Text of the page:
There have always been visionaries who claimed to hold all the answers.
“Happiness gurus” are seemingly everywhere these days, popping up in TED Talks, yoga retreats, and in magazines and websites proclaiming to hold the keys to a happier, more peaceful life.
It’s easy to forget that this figure of the sage or visionary has been around in one form or another since the beginnings of civilization. Here are eight great exemplars from history.
Born in Northern India in the 5th century BCE, Siddhartha Guatama (aka Buddha), would have recognized the term "guru,” an ancient Sanskrit word meaning “teacher.” Teaching happiness was his business. By embracing the "four noble truths" and setting out along the noble eight-fold path to wisdom, men and women, he assured, could indeed achieve happiness.
Contemporary scientists and positive psychologists often refer to Buddhist techniques of mindfulness and meditation as a highly effective means to happiness. With as many as 500 million followers in the world today, this is one guru whose message has stood the test of time.
This Greek wise man established one of the world’s first communes, popularly known as “the garden,” in ancient Athens toward the end of the 4th century BCE. A philosopher by training, he considered himself a “doctor of the soul,” who aimed to cure his disciples of the sickness of unhappiness. Epicurus counseled the cultivation of pleasure, but of the simple kind. What human beings needed to be happy, if their souls were healthy, according to Epicurus, was surprisingly little.
This carpenter of Nazareth sometimes gets a bad rap as the “man of sorrows.” But his message to his disciples was clearly one of joy. “Rejoice and be glad,” Jesus commanded as part of his Gospel (ancient Greek for good news). He also counseled charity, hope, and forgiveness, which correlate well, modern researchers affirm, with happiness, as does faith itself.
St. Francis of Assisi
The time of the Middle Ages in Europe was rife with wandering mystics, ascetics and saints. Contrary to later stereotypes, not everyone lived darkly in a “dark ages.” Giovanni di Pietro di Bernardone (beatified as St. Francis in 1228, two years after his death) is a case in point.
St. Francis left his prosperous merchant family to live and preach among the poor in Central Italy. He took the Christian command to “rejoice” seriously, noting that “It is not right for the servant of God to show sadness and a dismal face.” He spread joy through the cultivation of love for all of God’s creatures—famously, even preaching to the animals.
Israel ben Eliezer (Baal Shem Tov)
Jesus may be the most widely known Jewish guru, but the Rabbi Israel ben Eliezer—known as the Baal Shem Tov, the “master of the good name”—is beloved to this day by many Jews. The founder of the Hasidic movement, he was a healer, mystic and teacher who hailed from 18th-century Poland, and taught God’s presence in all things. Since life and the world were God’s gifts, we should embrace them optimistically, he counseled. There was no better way to do that, he urged, than by finding happiness.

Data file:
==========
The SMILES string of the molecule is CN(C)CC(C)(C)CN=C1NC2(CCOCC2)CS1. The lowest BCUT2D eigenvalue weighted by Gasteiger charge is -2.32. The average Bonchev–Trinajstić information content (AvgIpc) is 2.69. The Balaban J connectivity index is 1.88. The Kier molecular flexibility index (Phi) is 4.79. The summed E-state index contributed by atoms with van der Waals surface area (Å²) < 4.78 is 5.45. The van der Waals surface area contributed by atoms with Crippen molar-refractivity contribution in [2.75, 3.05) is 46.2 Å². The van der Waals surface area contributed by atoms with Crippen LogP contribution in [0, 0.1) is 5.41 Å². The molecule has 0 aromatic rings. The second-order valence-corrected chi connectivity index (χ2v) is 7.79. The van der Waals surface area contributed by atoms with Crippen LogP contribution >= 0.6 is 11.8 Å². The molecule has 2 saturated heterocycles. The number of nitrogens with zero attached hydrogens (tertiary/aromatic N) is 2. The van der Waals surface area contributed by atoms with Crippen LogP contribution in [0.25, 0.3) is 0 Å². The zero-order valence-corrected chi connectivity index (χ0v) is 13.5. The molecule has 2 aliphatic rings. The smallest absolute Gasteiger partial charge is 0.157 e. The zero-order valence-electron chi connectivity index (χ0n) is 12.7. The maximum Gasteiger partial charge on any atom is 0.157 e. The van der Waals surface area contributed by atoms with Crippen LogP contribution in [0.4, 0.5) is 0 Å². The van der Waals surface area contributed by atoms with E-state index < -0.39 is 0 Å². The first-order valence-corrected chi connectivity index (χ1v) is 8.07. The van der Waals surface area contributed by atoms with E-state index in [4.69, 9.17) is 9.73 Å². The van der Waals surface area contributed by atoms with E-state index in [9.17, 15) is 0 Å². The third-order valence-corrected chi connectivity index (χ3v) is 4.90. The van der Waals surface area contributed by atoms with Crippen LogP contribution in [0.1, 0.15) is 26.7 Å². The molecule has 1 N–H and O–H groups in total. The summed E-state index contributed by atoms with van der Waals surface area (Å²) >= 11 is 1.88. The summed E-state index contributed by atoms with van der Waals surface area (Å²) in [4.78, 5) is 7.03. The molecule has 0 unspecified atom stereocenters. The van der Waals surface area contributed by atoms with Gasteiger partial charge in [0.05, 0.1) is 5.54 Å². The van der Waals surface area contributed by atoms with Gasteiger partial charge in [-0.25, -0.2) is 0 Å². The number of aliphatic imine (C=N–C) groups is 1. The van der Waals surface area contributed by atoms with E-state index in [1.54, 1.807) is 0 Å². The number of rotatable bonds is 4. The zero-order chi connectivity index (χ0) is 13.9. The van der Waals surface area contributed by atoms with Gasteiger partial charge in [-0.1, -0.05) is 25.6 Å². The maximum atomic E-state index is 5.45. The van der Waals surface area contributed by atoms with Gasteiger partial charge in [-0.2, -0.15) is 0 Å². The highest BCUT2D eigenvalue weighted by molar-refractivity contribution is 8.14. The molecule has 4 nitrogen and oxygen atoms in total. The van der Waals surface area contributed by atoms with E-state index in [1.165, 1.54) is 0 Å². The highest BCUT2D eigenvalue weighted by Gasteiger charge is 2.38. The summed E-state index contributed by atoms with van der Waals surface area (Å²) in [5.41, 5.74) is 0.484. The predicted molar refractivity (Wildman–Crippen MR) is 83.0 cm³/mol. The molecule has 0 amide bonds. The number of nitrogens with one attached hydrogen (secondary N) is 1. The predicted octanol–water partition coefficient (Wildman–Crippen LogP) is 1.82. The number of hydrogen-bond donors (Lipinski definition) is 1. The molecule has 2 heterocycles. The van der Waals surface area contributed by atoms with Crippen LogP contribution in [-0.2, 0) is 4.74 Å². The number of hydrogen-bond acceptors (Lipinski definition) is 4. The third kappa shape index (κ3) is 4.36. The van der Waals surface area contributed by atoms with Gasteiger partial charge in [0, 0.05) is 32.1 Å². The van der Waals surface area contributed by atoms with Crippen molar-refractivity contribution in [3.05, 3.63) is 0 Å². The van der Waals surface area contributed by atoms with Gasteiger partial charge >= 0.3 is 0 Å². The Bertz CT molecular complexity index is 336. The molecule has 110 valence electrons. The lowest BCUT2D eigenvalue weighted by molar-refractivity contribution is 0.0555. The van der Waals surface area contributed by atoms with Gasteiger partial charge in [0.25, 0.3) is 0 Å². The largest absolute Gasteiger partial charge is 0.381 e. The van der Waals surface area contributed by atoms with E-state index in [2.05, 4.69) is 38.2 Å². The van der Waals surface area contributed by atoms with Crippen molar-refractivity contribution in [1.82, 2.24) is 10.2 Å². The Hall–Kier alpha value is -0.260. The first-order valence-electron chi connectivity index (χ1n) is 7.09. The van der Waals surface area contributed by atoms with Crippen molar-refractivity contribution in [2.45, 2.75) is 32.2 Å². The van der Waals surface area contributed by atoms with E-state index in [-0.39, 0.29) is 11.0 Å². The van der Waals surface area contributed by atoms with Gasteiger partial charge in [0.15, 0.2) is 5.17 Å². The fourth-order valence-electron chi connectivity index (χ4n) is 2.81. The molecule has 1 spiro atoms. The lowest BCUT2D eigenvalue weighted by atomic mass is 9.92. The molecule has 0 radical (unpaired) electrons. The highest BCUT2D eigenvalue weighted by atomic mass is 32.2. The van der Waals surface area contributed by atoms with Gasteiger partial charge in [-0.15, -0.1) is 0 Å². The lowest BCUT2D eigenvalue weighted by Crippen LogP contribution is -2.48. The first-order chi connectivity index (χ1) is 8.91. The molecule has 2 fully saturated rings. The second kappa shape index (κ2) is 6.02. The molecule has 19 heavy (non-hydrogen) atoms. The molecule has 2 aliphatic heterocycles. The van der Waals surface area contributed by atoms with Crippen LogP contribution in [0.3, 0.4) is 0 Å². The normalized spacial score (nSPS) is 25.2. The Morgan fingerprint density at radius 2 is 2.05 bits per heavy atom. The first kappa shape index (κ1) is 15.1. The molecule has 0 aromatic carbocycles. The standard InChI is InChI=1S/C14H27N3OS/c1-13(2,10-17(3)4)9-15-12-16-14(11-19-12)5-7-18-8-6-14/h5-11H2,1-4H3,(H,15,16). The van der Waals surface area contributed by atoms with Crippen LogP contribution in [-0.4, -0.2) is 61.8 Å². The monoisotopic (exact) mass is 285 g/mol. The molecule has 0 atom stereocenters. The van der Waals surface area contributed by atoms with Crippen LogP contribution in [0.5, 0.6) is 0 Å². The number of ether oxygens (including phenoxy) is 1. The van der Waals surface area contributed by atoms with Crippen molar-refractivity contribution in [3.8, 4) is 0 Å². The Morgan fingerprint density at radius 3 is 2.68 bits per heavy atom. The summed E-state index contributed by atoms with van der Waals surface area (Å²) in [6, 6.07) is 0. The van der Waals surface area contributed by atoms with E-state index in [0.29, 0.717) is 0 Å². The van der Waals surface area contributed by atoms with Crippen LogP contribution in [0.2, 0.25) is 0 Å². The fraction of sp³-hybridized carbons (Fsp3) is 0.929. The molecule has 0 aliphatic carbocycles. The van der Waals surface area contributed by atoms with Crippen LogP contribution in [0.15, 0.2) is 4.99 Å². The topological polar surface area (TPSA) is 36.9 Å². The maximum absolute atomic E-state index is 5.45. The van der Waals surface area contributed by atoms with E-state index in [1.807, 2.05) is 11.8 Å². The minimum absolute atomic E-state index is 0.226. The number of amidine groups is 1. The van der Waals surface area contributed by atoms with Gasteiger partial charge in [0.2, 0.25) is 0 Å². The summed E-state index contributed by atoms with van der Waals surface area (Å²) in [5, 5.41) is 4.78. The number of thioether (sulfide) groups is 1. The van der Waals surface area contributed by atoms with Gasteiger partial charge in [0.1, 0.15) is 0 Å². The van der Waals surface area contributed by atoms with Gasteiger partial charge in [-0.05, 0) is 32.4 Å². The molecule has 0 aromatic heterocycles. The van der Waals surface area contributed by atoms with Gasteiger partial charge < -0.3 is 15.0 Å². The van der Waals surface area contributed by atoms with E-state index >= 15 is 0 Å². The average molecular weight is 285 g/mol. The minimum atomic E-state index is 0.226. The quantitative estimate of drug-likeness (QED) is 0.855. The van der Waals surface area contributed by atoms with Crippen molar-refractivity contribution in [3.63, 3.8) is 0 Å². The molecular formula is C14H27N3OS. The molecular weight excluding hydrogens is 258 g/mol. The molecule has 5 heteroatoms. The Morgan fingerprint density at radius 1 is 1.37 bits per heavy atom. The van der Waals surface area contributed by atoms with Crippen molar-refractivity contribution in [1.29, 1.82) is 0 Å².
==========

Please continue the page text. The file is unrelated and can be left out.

The modern positive psychologist Jonathan Haidt has speculated in print whether Jeremy Bentham was autistic. He certainly wasn’t a charismatic man; he had few friends, never married, and described himself as a “hermit.”
Yet however socially ill-at-ease, this reformer and legal theorist of 18th-century Britain generated a huge following of those, like himself, who aimed to maximize “the greatest happiness for the greatest number” (Bentham’s phrase) through legislation and statecraft.
His concept of "Utilitarianism" continues to motivate (or haunt) leading happiness researchers today, such as the British economist Lord Richard Layard who describes himself as a Benthamite, proving that you don’t have to make friends to influence people.
Karl Marx is admittedly an unlikely happiness guru. When asked, in a parlor game, to give his own definition of the word, he responded militantly: “Happiness: to fight.” Nor did his theories prove in the end very effective at fostering human happiness. Arguably they did just the opposite, at tremendous human cost. Former communist countries, social scientists report, display dismal levels of self-reported happiness. And yet, for all that, Marx’s avowed goal was to usher in “real happiness,” and hundreds of millions followed him in the effort. It is a useful reminder that not all happiness gurus get it right.
Merwan Sheriar Irani (“Meher Baba”)
By the 1960s, the counterculture in the U.S. and England had fully embraced Eastern religions and customs as the peaceful, mindful antidote to the ills of Western Society. India was the primary font of happiness gurus, sending scores of swamis and yogis out into the world (and bringing even more seekers to India to seek the answers).
The Beatles and the Beach Boys fell under the spell of the transcendental meditation of Maharishi Mahesh Yogi, while Pete Townsend and the Who were drawn, like many others, to the teachings of Meher Baba, who made numerous trips to Europe and the United States in the 1950s and 1960s. Despite taking (and keeping) a vow of silence for the last 40 years of his life, Meher Baba touched many with his signature message, “Don’t worry, Be Happy.” Sometimes, that’s all a guru needs to say….